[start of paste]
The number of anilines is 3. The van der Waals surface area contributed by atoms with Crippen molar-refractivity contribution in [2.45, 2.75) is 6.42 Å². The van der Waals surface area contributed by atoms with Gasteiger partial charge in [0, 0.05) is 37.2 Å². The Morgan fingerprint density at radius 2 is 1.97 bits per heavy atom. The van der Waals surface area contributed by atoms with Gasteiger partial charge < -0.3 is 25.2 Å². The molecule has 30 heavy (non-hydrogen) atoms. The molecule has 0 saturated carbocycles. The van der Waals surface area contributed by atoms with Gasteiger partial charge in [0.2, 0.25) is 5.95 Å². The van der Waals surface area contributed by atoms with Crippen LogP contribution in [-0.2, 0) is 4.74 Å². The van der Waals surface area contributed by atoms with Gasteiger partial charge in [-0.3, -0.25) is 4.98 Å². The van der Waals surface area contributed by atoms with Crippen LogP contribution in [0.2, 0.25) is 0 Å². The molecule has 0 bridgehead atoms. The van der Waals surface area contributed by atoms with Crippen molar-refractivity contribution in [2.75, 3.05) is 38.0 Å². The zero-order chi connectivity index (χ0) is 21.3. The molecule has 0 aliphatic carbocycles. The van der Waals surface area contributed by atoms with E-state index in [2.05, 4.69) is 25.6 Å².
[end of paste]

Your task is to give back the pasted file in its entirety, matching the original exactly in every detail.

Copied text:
The number of anilines is 3. The van der Waals surface area contributed by atoms with Crippen molar-refractivity contribution in [2.45, 2.75) is 6.42 Å². The van der Waals surface area contributed by atoms with Gasteiger partial charge in [0, 0.05) is 37.2 Å². The Morgan fingerprint density at radius 2 is 1.97 bits per heavy atom. The van der Waals surface area contributed by atoms with Gasteiger partial charge < -0.3 is 25.2 Å². The molecule has 30 heavy (non-hydrogen) atoms. The molecule has 0 saturated carbocycles. The van der Waals surface area contributed by atoms with Gasteiger partial charge in [0.2, 0.25) is 5.95 Å². The van der Waals surface area contributed by atoms with Crippen LogP contribution in [-0.2, 0) is 4.74 Å². The van der Waals surface area contributed by atoms with Gasteiger partial charge in [-0.3, -0.25) is 4.98 Å². The van der Waals surface area contributed by atoms with Crippen LogP contribution in [0.2, 0.25) is 0 Å². The molecule has 0 bridgehead atoms. The van der Waals surface area contributed by atoms with Crippen molar-refractivity contribution in [2.75, 3.05) is 38.0 Å². The zero-order chi connectivity index (χ0) is 21.3. The molecule has 0 aliphatic carbocycles. The van der Waals surface area contributed by atoms with E-state index in [2.05, 4.69) is 25.6 Å².